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Math Help - Need help, 3 problems to graduation!!! please help!!

  1. #1
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    Exclamation Need help, 3 problems to graduation!!! please help!!

    Hi All, I'm a student of The American school and the only thing I have between me and my diploma is 3 proofs. I've gotten help from several people but we can't seem to figure out these proofs. Any help would be awesome!!


    Given: In triangle ABC, (angle) B = 120 degrees

    Prove: Angle A is not equal to 60 degrees

    Plan: Use an indirect proof.

    NOTE: Write the proof using the paragraph method.









    Prove: If a diagonal of a parallelogram bisects an angle of the parallelogram, the parallelogram is a rhombus. (State your plan and give a proof.)

    Given: ABCD is a parallelogram with (angle) 1 congruent with (angle) 2

    To Prove: ABCD is a rhombus

    Plan
    :


    Thanks to Soroban for help with this proof =)




    Prove that the tangents to a circle at the endpoints of a diameter are parallel. State what is given, what is to be proved, and your plan of proof. Then write a two-column proof.




    Thanks so much to anyone who can help me with one or all of these proofs. I'm so ready to be finished with High School LOL
    Last edited by proofsRkickingmybutt; February 3rd 2009 at 05:53 PM.
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  2. #2
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    Hello, proofsRkickingmybutt!

    Here's the second one . . .



    Prove: If a diagonal of a parallelogram bisects an angle of the parallelogram,
    the parallelogram is a rhombus.

    Given: ABCD is a parallelogram with \angle1 = \angle2

    To Prove: ABCD is a rhombus.

    We need to prove that two adjacent sides are equal.


    Code:
              A * - - - - - - - - * B
               /2 * 1            /
              /     *           /
             /        *        /
            /           *     /
           /            3 * 4/
        D * - - - - - - - - * C

    1.\;\angle1 = \angle 2. . . . . . . . . . \text{Given}

    2.\;AB \parallel DC,\:AD \parallel BC. . \text{d{e}f. parallelogram}

    3.\;\angle1 = \angle 3,\:\angle 2 = \angle 4. . . \text{alt-int. angles}

    4.\;\angle1 \,=\,\angle 4. . . . . . . . . \text{Transitivity}

    5.\;\Delta ABC\text{ is isosceles}. . . \text{d{e}f. isosceles}

    6.\;\therefore\:AB = BC. . . . . . \text{d{e}f. isosceles}

    . . . Q.E.D.

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  3. #3
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    Oh Thank you SOOOOO much!!!

    =D!!
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  4. #4
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    Hello, proofsRkickingmybutt!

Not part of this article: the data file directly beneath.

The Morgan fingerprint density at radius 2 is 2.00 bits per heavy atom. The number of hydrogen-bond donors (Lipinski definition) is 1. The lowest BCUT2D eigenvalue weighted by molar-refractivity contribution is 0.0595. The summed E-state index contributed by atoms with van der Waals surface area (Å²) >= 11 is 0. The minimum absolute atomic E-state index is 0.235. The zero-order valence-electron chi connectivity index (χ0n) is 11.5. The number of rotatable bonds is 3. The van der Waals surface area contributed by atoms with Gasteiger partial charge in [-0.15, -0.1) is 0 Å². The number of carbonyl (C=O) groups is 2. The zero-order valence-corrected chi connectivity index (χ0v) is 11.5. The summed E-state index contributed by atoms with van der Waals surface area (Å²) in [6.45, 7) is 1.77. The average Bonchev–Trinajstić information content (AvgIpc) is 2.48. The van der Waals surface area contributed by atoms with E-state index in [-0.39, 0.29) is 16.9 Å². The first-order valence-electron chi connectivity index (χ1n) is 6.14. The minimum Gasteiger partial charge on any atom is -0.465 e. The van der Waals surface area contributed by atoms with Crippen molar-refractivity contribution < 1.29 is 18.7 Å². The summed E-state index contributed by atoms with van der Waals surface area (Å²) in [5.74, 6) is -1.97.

Prove that the tangents to a circle at the endpoints of a diameter are parallel.
    State what is given, what is to be proved, and your plan of proof.
    Then write a two-column proof.
    Code:
                    A
        P - - - - * * * - - - - Q
              *     |     *
            *       |       *
           *        |        *
                    |
          *         |         *
          *         *O        *
          *         |         *
                    |
           *        |        *
            *       |       *
              *     |     *
        R - - - - * * * - - - - S
                    B

    There is a Theorem that says:
    . . If a line is tangent to a circle, the radius drawn to
    . . the point of tangency is perpendicular to the tangent.

    We have a circle with center O and diameter AB.

    Line PQ is tangent to circle O at A.
    Line RS is tangent to circle O at B.


    1.\;OA \perp PQ,\:OB \perp RS . . . . . \text{Theorem}

    2.\;\angle OAP = 90^o,\:\angle OBS = 90^o . . \text{d{e}f. perpendicular}

    3.\;\angle OAP = \angle OBS. . . . . . . . . \text{All right angles are equal.}

    4.\;\therefore\:PQ \parallel RS. . . . . . . . . . . \text{alt-int. angles}

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  5. #5
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    Quote Originally Posted by proofsRkickingmybutt View Post

    Given: In triangle ABC, (angle) B = 120 degrees

    Prove: Angle A is not equal to 60 degrees

    Plan: Use an indirect proof.

    NOTE: Write the proof using the paragraph method.
    I'm guessing it's too trivial to say that if B is 120 degrees, and A is 60 degrees, then C must be equal to 180 (total number of degrees in a triangle) - 180 = 0... which is clearly nonsense... and therefore A is less than or at least, not equal to 60?

    Edit: Unless you're supposed to prove the sum of the angles in a triangle = 180 degrees... but that's been done to death
    Last edited by Unenlightened; February 3rd 2009 at 07:39 PM. Reason: ..
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